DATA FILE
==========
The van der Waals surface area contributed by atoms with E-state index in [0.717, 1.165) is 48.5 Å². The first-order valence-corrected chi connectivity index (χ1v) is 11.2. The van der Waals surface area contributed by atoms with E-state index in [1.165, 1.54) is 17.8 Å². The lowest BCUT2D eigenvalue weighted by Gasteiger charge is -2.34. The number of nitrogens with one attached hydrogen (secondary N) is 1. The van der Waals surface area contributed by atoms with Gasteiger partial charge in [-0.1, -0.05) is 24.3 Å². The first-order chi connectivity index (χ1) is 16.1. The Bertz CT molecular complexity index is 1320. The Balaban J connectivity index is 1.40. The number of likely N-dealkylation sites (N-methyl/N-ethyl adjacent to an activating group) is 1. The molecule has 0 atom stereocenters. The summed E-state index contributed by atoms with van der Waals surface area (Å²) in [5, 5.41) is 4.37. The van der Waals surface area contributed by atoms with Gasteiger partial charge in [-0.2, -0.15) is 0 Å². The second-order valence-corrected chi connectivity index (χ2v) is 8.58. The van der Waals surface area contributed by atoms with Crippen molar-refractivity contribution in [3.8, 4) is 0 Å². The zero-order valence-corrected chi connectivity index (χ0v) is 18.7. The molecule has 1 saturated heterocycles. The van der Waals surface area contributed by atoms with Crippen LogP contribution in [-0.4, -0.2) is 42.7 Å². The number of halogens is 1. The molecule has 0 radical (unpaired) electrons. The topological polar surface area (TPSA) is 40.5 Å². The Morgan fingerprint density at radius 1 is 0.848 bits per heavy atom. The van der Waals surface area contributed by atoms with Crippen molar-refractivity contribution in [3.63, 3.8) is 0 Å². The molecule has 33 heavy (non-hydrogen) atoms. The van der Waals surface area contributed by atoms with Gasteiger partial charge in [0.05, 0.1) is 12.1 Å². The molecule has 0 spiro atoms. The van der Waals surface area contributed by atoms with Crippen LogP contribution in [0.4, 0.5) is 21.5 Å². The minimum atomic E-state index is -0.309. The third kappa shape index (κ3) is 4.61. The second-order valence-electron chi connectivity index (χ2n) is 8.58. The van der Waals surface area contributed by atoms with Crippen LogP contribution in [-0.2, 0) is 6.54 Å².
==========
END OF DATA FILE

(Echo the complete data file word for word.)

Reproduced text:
The van der Waals surface area contributed by atoms with E-state index in [0.717, 1.165) is 48.5 Å². The first-order valence-corrected chi connectivity index (χ1v) is 11.2. The van der Waals surface area contributed by atoms with E-state index in [1.165, 1.54) is 17.8 Å². The lowest BCUT2D eigenvalue weighted by Gasteiger charge is -2.34. The number of nitrogens with one attached hydrogen (secondary N) is 1. The van der Waals surface area contributed by atoms with Gasteiger partial charge in [-0.1, -0.05) is 24.3 Å². The first-order chi connectivity index (χ1) is 16.1. The Bertz CT molecular complexity index is 1320. The Balaban J connectivity index is 1.40. The number of likely N-dealkylation sites (N-methyl/N-ethyl adjacent to an activating group) is 1. The molecule has 0 atom stereocenters. The summed E-state index contributed by atoms with van der Waals surface area (Å²) in [5, 5.41) is 4.37. The van der Waals surface area contributed by atoms with Gasteiger partial charge in [-0.2, -0.15) is 0 Å². The second-order valence-corrected chi connectivity index (χ2v) is 8.58. The van der Waals surface area contributed by atoms with Crippen molar-refractivity contribution in [3.8, 4) is 0 Å². The zero-order valence-corrected chi connectivity index (χ0v) is 18.7. The molecule has 1 saturated heterocycles. The van der Waals surface area contributed by atoms with Crippen LogP contribution in [-0.4, -0.2) is 42.7 Å². The number of halogens is 1. The molecule has 0 radical (unpaired) electrons. The topological polar surface area (TPSA) is 40.5 Å². The Morgan fingerprint density at radius 1 is 0.848 bits per heavy atom. The van der Waals surface area contributed by atoms with Crippen molar-refractivity contribution in [3.63, 3.8) is 0 Å². The molecule has 33 heavy (non-hydrogen) atoms. The van der Waals surface area contributed by atoms with Gasteiger partial charge in [0.05, 0.1) is 12.1 Å². The molecule has 0 spiro atoms. The van der Waals surface area contributed by atoms with Crippen LogP contribution in [0.4, 0.5) is 21.5 Å². The minimum atomic E-state index is -0.309. The third kappa shape index (κ3) is 4.61. The second-order valence-electron chi connectivity index (χ2n) is 8.58. The van der Waals surface area contributed by atoms with Crippen LogP contribution in [-0.2, 0) is 6.54 Å².